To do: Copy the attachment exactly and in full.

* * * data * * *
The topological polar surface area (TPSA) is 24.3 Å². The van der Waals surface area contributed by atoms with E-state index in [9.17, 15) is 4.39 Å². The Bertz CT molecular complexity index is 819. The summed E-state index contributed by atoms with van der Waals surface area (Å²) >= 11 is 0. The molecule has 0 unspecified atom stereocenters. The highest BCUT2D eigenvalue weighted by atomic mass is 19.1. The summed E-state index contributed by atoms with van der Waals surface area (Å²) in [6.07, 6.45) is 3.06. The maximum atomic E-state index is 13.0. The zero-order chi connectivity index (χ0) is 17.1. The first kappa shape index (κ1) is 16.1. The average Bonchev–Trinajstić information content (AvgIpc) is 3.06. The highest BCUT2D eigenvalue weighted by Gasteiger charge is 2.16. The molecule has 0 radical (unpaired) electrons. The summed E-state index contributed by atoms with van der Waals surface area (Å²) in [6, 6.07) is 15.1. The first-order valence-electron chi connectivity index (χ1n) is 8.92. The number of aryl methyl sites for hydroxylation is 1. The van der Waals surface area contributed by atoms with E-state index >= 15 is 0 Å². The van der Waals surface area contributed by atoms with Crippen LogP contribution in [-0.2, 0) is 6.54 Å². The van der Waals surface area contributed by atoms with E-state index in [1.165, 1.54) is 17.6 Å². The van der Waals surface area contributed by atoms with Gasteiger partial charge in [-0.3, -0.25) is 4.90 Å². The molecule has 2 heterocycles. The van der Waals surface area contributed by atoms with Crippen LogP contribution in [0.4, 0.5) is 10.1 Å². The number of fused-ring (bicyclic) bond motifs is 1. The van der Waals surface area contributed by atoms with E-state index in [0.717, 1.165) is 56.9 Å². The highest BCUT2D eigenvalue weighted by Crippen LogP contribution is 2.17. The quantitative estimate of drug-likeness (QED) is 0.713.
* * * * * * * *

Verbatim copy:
The topological polar surface area (TPSA) is 24.3 Å². The van der Waals surface area contributed by atoms with E-state index in [9.17, 15) is 4.39 Å². The Bertz CT molecular complexity index is 819. The summed E-state index contributed by atoms with van der Waals surface area (Å²) >= 11 is 0. The molecule has 0 unspecified atom stereocenters. The highest BCUT2D eigenvalue weighted by atomic mass is 19.1. The summed E-state index contributed by atoms with van der Waals surface area (Å²) in [6.07, 6.45) is 3.06. The maximum atomic E-state index is 13.0. The zero-order chi connectivity index (χ0) is 17.1. The first kappa shape index (κ1) is 16.1. The average Bonchev–Trinajstić information content (AvgIpc) is 3.06. The highest BCUT2D eigenvalue weighted by Gasteiger charge is 2.16. The molecule has 0 radical (unpaired) electrons. The summed E-state index contributed by atoms with van der Waals surface area (Å²) in [6, 6.07) is 15.1. The first-order valence-electron chi connectivity index (χ1n) is 8.92. The number of aryl methyl sites for hydroxylation is 1. The van der Waals surface area contributed by atoms with E-state index >= 15 is 0 Å². The van der Waals surface area contributed by atoms with Crippen LogP contribution in [-0.2, 0) is 6.54 Å². The van der Waals surface area contributed by atoms with E-state index in [1.165, 1.54) is 17.6 Å². The van der Waals surface area contributed by atoms with Gasteiger partial charge in [-0.3, -0.25) is 4.90 Å². The molecule has 2 heterocycles. The van der Waals surface area contributed by atoms with Crippen LogP contribution in [0.4, 0.5) is 10.1 Å². The number of fused-ring (bicyclic) bond motifs is 1. The van der Waals surface area contributed by atoms with E-state index in [0.717, 1.165) is 56.9 Å². The highest BCUT2D eigenvalue weighted by Crippen LogP contribution is 2.17. The quantitative estimate of drug-likeness (QED) is 0.713.